Lesnar leads UFC’s next generation
LAS VEGAS – No matter how smart a man is and no matter how well he knows his business, sometimes, there comes a time when the physical disadvantages he faces in a fight are simply too much for him to overcome.
And such was the case for Randy Couture, whose plan to keep his Ultimate Fighting Championship heavyweight title bout with Brock Lesnar Saturday at UFC 91 at the MGM Grand Garden on his feet was the correct one.
But Couture is once again an ex-champion because he simply didn’t have the physical means to handle the massive, 6-foot-3, 265-pound ex-WWE champion.
Lesnar is the kind of fighter the UFC heavyweight division has never had, a ticket-selling, pay-per-view pitching giant whose gift for gab and hyping a fight is only matched by his strength and athleticism.
There aren’t many 265-pounders in the NFL who move as quickly as Lesnar, who after landing a right hand that sent Couture thudding onto his back before a stunned crowd of 14,272 hustled over to move in for the kill as if he were Adrian Peterson dashing toward the end zone.
Lesnar pounced upon Couture and delivered a brutal beating until referee Mario Yamasaki mercifully halted it at 3:07 of the second and gave Lesnar the UFC belt in just his fourth pro mixed martial arts fight.
It’s the beginning of a new era for the UFC, but it’s not going to be an era dominated by Lesnar alone.
As good as Lesnar looked on Saturday, he has room for a lot of improvement.
But before his career as a mixed martial artist is through, he’s going to wage what may become some legendary battles with up-and-coming heavyweights like Cain Velasquez and Shane Carwin.
Throw in former champion Frank Mir, who submitted Lesnar at his UFC debut in February and who won’t be 30 until May, and the UFC has a quartet of quality big men who will likely not only pass the belt back and forth between themselves numerous times, but who will put on memorable matches while they’re at it.
Interim heavyweight champion Antonio Rodrigo Nogueira, who will meet Mir for that belt at UFC 92 at the MGM Grand on Dec. 27, is convinced that Brazilian Junior Dos Santos, who knocked out Fabricio Werdum at UFC 90, is good enough to be in that mix. And one-time Mirko Cro Cop-killer Gabriel Gonzaga is still young and still oozes talent, despite a few stumbles along the way.
That group gives the UFC something it hasn’t had in its heavyweight division before.
Oh, it’s had plenty of great fighters through the year, often with many of them competing against each other at the same time. But with this group of heavyweights, they’re all more or less at the same point in their careers and all on the rise, which will undoubtedly lead to a series of interesting showdowns.
Even Couture, who at 45 doesn’t have long left, if he opts to continue, sees the signs of a newly strengthened division.
“It’s getting stronger and stronger,” Couture said. “Brock is a great indicator of where the heavyweight division is going. We’re seeing guys who aren’t just big guys, they’re also very, very good athletes. Brock, obviously, is walking around with the title now, but more importantly, he’s on the right path to completing his game and adding all the skills to become a complete mixed martial artist. I know what that’s like. It’s fun, but you have to step out in that cage and prove it. And carrying that belt around makes you a target.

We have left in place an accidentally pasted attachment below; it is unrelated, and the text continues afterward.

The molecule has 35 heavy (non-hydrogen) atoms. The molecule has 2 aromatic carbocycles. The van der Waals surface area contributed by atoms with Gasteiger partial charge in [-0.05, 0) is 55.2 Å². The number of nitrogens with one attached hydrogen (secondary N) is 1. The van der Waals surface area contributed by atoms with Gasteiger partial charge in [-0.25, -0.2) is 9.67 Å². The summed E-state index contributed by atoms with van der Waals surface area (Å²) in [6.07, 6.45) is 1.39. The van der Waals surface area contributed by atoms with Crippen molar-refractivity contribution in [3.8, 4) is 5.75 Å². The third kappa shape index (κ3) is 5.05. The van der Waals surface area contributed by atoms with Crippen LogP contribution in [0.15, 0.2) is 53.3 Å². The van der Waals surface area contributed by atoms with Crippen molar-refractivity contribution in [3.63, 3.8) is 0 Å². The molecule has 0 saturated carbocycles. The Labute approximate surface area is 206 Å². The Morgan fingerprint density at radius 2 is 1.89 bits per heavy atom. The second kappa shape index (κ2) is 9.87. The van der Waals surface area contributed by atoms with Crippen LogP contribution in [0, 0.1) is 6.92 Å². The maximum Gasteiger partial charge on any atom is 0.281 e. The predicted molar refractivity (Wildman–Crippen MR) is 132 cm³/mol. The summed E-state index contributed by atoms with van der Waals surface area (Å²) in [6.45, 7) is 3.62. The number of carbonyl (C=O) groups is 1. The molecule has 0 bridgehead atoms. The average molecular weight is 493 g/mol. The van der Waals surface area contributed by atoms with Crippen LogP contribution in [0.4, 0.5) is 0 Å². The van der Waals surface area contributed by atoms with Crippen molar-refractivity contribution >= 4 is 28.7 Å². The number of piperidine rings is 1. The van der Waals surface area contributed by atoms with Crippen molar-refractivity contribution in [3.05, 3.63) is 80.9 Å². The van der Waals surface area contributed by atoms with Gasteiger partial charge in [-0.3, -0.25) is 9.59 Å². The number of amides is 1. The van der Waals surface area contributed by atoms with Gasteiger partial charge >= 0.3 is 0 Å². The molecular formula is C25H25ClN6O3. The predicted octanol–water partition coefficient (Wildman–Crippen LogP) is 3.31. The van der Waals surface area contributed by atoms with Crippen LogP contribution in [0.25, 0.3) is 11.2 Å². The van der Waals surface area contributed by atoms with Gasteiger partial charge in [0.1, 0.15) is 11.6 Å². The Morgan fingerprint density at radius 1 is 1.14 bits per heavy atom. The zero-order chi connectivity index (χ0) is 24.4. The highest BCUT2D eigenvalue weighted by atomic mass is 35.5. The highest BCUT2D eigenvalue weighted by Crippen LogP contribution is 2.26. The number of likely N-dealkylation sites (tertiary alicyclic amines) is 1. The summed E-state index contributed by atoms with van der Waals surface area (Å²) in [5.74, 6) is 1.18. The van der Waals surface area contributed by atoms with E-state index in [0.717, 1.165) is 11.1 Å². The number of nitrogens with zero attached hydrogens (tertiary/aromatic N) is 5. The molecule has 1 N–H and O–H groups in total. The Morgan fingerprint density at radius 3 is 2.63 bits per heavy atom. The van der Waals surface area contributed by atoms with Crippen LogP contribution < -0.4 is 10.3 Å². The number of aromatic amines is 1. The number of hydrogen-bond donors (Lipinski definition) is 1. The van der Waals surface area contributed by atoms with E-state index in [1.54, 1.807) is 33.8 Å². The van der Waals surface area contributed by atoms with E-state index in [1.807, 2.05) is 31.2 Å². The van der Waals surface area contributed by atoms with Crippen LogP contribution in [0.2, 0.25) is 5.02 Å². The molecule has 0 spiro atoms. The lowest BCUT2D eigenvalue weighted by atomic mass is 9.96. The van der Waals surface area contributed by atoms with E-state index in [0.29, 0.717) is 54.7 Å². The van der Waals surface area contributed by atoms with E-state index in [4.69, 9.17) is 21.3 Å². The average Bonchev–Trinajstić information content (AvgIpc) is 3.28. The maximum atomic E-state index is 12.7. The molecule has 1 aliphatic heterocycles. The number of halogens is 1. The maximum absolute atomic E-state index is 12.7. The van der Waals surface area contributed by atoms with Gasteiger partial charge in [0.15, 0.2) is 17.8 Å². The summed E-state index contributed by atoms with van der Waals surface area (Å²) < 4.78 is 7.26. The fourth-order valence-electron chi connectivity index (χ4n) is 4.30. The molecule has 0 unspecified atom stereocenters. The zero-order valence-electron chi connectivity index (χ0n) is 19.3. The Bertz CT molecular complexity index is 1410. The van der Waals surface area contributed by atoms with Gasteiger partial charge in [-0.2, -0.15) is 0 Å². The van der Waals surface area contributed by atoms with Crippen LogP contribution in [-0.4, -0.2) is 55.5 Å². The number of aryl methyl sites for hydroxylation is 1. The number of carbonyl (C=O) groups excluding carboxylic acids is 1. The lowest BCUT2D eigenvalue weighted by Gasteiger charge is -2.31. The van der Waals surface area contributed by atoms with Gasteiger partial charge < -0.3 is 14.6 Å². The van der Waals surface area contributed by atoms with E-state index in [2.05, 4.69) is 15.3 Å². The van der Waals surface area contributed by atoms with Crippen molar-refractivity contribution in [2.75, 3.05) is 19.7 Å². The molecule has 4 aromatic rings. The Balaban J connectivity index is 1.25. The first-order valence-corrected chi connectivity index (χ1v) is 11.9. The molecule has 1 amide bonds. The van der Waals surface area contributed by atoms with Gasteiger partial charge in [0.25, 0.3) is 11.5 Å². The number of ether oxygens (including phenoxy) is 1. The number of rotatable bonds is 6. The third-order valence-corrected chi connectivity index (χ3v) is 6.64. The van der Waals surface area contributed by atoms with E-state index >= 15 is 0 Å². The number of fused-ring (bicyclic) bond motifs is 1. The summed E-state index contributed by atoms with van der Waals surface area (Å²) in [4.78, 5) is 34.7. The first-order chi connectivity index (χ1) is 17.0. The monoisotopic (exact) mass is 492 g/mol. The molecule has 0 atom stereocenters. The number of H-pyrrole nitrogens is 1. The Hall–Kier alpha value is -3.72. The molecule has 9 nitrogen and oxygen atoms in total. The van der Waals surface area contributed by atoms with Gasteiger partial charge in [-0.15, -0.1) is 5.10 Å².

“There are a lot of great guys in the division now. ‘Napao’ Gonzaga looked good tonight and he looks like he’s heading in the right direction. There are a ton of guys.”
But the man who helped attract a paid gate of $4.8 million that ranks fourth in UFC history is the one all the others – the veterans and the newcomers – is not going to have the luxury of learning on the job.
Now that he’s the champion, he’s going to see the best each man has to offer on a given night.
“To do what he’s done in his fourth fight, I’m still having trouble believing that,” UFC president Dana White said. “This is a different game than when Randy won the title without a lot of experience. These guys now, wow, they’re really great athletes and well-rounded.”
Lesnar was uncharacteristically nervous before the fight – “It kind of dawned on me that, ‘Hey, it’s happened and I’m about to fight Randy Couture,’ ” he said, chuckling – but he handled himself like a veteran when the fight began.
He won the first round on all three judges’ cards, a round he spent battling for position with Couture.
He was cut by a Couture punch in the second and conceded he got nervous, before getting angry. That was the worst thing that happened to Couture.
Lesnar launched an overhand right that Couture attempted to slip. The punch landed behind Couture’s left ear, though he couldn’t remember much about it afterward.
Couture was prone on the mat and Lesnar was on top, going for the kill. In his previous fight, he landed a similarly devastating blow to Heath Herring, one that was so hard it caused Herring to somersault backward.
Then, he wasn’t able to finish. But with Couture hurt, Lesnar finished clinically.
“I must have hit him I think about 40 times and I was wondering, ‘Is this referee ever going to come in here and stop this?’ ” Lesnar said, joking.
He’s going to have a few weeks to joke, but then it will be back to the gym. He has the Nogueira-Mir winner – and he wants Mir, to avenge that February loss – sometime in early 2009, then faces a stacked division of up-and-coming challengers.
“I try to learn every day and I train hard every day,” Lesnar said. “I work with a good group of guys and we go and drill things, over and over. You have to be a well-rounded fighter in this day and age. I want to continue to mold myself into a dominating fighter.”
If he’s able to dominate an era with rising fighters like Carwin, Velasquez, Dos Santos, Gonzaga and, yes, the still 29-year-old Mir, then Lesnar truly is, as White said a few days before the bout, “totally [expletive] awesome.”